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Is Late-Night Studying More Effective Than Studying During the Day?

Studying at night might seem like the best option because you’re more relaxed, but research suggests otherwise. A recent study published in The Quarterly Journal of Experimental Psychology found that students who studied before going to sleep performed better on learning and memory tests than those who studied late into the night.

Is Late-Night Studying More Effective Than Studying During the Day?

This isn’t just a one-time fluke other studies suggest that early bird students may outperform night owls in cognitive flexibility and abstract thinking skills as well, so if you’re interested in improving your learning and memory capabilities, the earlier you can squeeze in some studying, the better. Consider the details below:

The Myth About Night Owls

There are a lot of misconceptions about night owls, but it’s true that some people are more productive at night than they are during the day. However, studies show that late-night studying isn’t necessarily more effective than studying during daylight hours. When you’re tired and unfocused, you have a hard time processing information on a cognitive level.

This means that if you’re studying when your brain is already half asleep, you won’t remember what you just read or studied. Plus, studies show that sleep deprivation can lead to all kinds of health problems like obesity and depression. It’s best to find a time in your day when you can study where you feel energized and focused and stick with it!

What Happens When We Sleep?

Sleep is an active state. Even though we are not consciously aware of what’s going on, our brains are busy processing, sorting, and storing information that we learned during the day. Sleep also helps us consolidate memories and make new connections between different pieces of information.

When we sleep deeply for a long period of time (usually 6 hours or more), we enter into a stage called deep sleep, or slow wave sleep. This is when our minds work to process difficult problems and restructure memories from the day. That’s why it’s so important to get enough quality sleep every night!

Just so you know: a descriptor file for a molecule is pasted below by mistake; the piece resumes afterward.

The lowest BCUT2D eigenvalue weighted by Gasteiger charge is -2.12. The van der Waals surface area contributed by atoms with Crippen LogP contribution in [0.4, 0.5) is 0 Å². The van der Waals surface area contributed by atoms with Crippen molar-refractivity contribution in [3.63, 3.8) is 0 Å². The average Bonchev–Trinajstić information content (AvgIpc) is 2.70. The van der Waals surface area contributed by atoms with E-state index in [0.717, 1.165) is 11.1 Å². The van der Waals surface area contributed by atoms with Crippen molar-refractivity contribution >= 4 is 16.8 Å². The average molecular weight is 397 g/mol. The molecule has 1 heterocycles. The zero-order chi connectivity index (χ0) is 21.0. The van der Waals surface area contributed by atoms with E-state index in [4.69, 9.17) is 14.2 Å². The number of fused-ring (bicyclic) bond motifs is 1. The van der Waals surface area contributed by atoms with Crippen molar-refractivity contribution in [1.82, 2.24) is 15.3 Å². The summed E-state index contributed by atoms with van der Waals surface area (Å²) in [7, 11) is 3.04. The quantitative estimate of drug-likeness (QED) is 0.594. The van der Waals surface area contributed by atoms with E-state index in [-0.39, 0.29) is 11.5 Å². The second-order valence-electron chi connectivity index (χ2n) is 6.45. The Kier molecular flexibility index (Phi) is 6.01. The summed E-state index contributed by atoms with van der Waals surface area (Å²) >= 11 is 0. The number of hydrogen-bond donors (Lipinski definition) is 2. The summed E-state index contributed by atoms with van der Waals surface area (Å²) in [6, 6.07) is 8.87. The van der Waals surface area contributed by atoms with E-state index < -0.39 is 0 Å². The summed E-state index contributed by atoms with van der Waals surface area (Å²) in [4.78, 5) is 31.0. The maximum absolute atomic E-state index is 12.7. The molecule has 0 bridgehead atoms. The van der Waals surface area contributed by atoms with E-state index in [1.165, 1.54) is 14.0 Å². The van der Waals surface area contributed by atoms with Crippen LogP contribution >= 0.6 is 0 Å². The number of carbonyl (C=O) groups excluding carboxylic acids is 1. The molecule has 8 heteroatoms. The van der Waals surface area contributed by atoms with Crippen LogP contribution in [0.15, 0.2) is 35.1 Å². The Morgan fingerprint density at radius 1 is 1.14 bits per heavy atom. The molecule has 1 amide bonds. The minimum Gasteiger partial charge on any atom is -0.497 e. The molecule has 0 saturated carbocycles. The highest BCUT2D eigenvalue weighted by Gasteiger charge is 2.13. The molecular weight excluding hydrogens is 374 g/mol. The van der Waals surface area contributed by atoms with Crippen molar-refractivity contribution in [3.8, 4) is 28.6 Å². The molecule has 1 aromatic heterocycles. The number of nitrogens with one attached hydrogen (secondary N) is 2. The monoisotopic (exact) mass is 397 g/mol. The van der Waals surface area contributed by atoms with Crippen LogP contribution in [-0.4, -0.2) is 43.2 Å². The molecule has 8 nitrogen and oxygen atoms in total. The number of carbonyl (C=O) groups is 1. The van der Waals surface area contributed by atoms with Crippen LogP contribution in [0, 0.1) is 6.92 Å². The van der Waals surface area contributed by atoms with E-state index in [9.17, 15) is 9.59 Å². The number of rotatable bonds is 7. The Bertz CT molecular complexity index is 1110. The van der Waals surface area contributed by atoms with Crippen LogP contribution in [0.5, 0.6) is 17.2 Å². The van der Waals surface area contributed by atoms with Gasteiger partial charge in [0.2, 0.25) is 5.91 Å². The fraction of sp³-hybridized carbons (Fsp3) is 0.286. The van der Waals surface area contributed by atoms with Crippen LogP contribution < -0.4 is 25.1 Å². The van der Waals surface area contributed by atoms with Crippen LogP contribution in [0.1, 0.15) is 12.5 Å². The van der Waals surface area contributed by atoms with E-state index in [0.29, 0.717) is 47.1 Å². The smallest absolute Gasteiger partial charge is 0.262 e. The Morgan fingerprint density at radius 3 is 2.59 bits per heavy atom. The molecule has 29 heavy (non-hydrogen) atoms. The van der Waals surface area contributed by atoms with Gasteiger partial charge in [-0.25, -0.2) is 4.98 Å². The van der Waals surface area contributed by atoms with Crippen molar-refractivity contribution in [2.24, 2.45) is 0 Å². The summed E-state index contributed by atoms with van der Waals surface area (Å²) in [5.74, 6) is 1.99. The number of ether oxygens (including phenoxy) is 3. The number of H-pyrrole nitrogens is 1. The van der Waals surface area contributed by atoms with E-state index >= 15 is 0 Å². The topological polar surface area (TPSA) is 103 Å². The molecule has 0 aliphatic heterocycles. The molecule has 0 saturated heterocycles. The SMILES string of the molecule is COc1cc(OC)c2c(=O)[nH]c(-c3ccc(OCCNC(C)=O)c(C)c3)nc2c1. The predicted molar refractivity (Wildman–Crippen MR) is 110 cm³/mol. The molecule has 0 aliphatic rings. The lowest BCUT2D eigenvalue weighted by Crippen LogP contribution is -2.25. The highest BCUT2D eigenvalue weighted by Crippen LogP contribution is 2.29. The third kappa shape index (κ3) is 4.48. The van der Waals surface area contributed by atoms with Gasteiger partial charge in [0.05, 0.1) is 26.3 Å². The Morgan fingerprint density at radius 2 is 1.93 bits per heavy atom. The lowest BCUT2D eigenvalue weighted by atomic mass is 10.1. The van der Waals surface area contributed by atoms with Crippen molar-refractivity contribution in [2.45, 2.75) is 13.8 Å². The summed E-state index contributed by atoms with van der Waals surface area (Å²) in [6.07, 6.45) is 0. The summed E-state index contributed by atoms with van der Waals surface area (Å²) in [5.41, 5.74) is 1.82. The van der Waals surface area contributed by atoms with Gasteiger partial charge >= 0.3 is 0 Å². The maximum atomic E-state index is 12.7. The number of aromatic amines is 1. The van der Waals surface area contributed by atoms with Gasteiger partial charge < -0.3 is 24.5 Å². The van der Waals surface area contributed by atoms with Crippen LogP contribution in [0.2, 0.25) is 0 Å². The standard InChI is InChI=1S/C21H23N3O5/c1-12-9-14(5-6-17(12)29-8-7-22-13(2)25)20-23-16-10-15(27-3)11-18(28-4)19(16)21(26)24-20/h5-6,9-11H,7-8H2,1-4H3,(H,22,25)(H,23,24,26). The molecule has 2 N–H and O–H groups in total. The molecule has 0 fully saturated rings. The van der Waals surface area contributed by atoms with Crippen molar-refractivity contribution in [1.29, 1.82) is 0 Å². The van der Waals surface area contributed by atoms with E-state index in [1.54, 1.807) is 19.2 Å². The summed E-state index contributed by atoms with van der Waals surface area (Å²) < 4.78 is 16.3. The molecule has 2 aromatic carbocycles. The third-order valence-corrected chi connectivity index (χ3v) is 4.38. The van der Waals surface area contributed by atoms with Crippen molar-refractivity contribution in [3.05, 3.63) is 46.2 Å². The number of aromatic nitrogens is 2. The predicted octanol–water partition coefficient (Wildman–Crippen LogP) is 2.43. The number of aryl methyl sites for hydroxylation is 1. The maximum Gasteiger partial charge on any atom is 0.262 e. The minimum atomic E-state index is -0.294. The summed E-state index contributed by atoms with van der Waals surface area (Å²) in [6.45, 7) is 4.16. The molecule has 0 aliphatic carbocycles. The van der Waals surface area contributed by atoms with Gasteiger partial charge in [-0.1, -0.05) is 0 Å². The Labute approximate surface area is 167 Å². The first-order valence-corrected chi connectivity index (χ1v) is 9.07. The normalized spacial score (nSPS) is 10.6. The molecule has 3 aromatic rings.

How Our Brains React To Light

To better understand how light affects our brains, it’s important to know that a lot of what goes on in our brains is unconscious. This means that we are not aware of most of the things that happen in our brains, but they still influence our behaviors and moods. Light is one of these things.

This may seem strange at first, but the light has a strong effect on us even though we can’t see it! That’s because much of what goes on in your brain is controlled by chemical reactions. Some of these reactions need light to work properly while others don’t require any light at all.

How Lighting Affects Concentration and Study Habits

Research has shown that light exposure can impact our circadian rhythms. For example, exposure to natural light during daytime hours helps maintain healthy sleep patterns, while artificial light at night may disrupt them. This is because artificial light at night suppresses the production of melatonin, a hormone that makes us feel sleepy.

Additionally, it’s important to consider how lighting affects concentration and study habits. A recent study by researchers from Northwestern University found that students who studied in dimmer environments for an hour before bedtime scored higher on a vocabulary test than those who studied in brighter settings or had no study session before bedtime. You can read more about how to improve Concentration and Study Habits.


Before responding to this question, it is important to first ask whether you are a night owl or an early bird. If you’re a night owl, studying late might work well with your sleeping schedule, as long as you take a break every two hours or so.